7 tips for working carers

7 Tips for the (unexpected) Working Carer – Ageing Parents


We’re all living longer and longer which is excellent, but also means that, at some point, it’s likely you will start overseeing care for your ageing parents. Are you ready for the impact this could have on your home-life, your children and your relationship?
• Are you already juggling as hard as you can?
• Have you got loads of free time (probably not)?
• Are you feeling GUILTY?


This is a dilemma facing people in all walks of life; many of whom will go down with stress, overload and breakdown. As a working carer, you are perhaps more fortunate inasmuch as you have another focus and in a strange way that can help. But you’re aware that your parents are becoming noticeably forgetful, frail or worse!

My name is Caroline D’ay and I spent ten years running my business whilst ‘masterminding’ the care for my dad. I write this document from two perspectives:

• Personal experience: been there, done it, got the t-shirt
• An experienced business coach, with compassion for working carers


Very few of us expect our parents to become quite so frail, so fast. There may a gradual lead up – bit of extra shopping, gardening, driving to appointments etc – or it can be sudden-onset because of a diagnosis such as stroke, neurological condition or dementia. There can be a daunting realisation that life is going to have to change. But there are steps you can take that will put you in a guilt-free driving seat. So, feet first, in we go with:

The Seven Tips

Tip 1 – Specify and Set Boundaries:

This is about you setting clear boundaries what you can do and where you need help. Inform your immediate colleagues who may be affected if you’re called away, and have a family conference with your partner, children and any siblings.

Tip 2 – Delegate Responsibilities:

It’s important to recognise that you can’t do everything on your own. You need a network of people to whom you can delegate tasks. This could include: family, obliging friends, a cleaner, a company to supply ready meals, someone to mow the lawn, someone to change the beds. Also, a driver for appointments with Chiropodists, Dentists, Specialists…. the list goes on! It will give you peace of mind to know that the show will go on even when you’re busy.

Tip 3 – Practice Self-Care:

Caring for an elderly parent can be both emotionally and physically draining. Many people experience the most dreadful guilt and anxiety at this time. Self-awareness is key to how you are and when you need help. Seeking extra support at this stage will help keep you going.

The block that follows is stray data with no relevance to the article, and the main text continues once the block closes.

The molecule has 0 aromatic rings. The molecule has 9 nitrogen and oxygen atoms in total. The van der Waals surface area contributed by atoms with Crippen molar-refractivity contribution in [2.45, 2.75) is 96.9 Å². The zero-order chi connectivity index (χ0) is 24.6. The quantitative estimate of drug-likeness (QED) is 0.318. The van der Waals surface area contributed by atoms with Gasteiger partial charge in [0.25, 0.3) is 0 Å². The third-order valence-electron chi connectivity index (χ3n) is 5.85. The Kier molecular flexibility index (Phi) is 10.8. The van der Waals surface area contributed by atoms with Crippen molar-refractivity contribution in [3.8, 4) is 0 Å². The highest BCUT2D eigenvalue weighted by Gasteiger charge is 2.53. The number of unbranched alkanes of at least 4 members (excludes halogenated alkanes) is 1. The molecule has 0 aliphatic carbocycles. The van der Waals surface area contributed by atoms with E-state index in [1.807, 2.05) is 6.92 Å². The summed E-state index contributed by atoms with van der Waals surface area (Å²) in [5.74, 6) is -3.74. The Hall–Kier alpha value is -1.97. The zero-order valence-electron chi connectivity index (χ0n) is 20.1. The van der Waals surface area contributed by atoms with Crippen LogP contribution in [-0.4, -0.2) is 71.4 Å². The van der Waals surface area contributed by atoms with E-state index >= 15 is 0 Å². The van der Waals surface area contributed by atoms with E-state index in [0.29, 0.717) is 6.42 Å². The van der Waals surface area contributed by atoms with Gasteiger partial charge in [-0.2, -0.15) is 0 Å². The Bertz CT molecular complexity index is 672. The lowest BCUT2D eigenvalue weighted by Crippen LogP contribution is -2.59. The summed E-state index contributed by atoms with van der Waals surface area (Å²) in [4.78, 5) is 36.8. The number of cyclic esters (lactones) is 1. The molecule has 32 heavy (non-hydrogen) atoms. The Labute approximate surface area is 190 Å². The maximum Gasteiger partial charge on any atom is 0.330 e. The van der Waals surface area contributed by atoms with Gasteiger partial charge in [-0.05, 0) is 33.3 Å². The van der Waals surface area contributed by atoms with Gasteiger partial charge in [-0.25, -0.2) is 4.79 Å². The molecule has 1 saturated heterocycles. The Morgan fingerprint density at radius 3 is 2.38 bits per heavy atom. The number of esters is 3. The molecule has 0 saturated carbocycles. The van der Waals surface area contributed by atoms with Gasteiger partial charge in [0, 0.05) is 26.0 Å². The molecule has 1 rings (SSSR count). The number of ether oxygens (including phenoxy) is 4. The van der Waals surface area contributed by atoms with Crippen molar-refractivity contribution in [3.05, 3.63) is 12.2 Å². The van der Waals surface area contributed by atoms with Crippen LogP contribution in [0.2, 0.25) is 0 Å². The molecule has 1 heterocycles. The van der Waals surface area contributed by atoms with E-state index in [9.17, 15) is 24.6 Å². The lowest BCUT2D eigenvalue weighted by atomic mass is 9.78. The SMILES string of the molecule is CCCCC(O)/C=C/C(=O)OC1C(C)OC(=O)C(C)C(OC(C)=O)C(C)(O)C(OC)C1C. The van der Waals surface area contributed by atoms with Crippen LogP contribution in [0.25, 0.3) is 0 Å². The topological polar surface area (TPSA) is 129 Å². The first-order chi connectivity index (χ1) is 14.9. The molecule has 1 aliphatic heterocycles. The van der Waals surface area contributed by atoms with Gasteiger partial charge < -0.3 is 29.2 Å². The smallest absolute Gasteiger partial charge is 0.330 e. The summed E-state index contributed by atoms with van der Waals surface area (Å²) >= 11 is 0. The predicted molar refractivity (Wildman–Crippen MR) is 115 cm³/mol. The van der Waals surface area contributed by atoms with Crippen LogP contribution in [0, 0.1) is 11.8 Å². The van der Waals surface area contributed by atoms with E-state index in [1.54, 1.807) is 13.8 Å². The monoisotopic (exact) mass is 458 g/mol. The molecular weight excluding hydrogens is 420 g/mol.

Tip 4 – Communicate Openly:

Talk to your parents early on to understand their needs and wishes, and involve them in any decisions that affect them. Persuading them to accept help can be tricky because whilst they may be finding things increasingly difficult, they are also proud of how well they’re doing. Find a way to keep the dialogue going.

Tip 5 – Plan Ahead:

This is where your management skills are especially useful. You need to think about legal and financial arrangements that will ensure your parents’ needs will be met; as a minimum Power of Attorney for both medical and finances, confirm Wills and DNR (Do Not Resuscitate) are in place.

Tip 6 – Stay Informed:

Keep yourself up-to-date on your parents’ health, medical care and other important issues. Educate yourself about any medical conditions, including prognosis and typical symptoms. It’s all to be found on the internet and you can ask their medics too. Wanton curiosity is what we’re talking about. You can’t know too much.

Tip 7 – Seek Support:

Don’t hesitate to reach out to support groups, counselling services and other resources that can provide guidance and assistance to you. All medical conditions have charities that will educate and inform you; Local Councils and GP’s also support carers. Registering with the right sources will help keep you updated as to the latest treatments and get compassionate support yourself.

A lot depends on how you look at it and you need to take care of your mental health while you’re on this journey. I am fortunate to be associated with Jan Brooke of Holistic Hideaway in Lyndhurst. Jan has meditations available to download FREE mindfulness audio meditations by Jan at Holistic Hideaway and she also holds meditation classes on-line. Jan and I work together on programmes for working carers. I also coach entrepreneurs and executives through this difficult time and deliver a special Management Programme for supporting working carers.

If you have any questions, please feel free to contact me directly. I am always delighted to speak to fellow working carers.

Above all else, I wish you well for the months and years ahead.

Keep in touch


t. 07836 386735
e. carolineday@wellbeingdynamics.com

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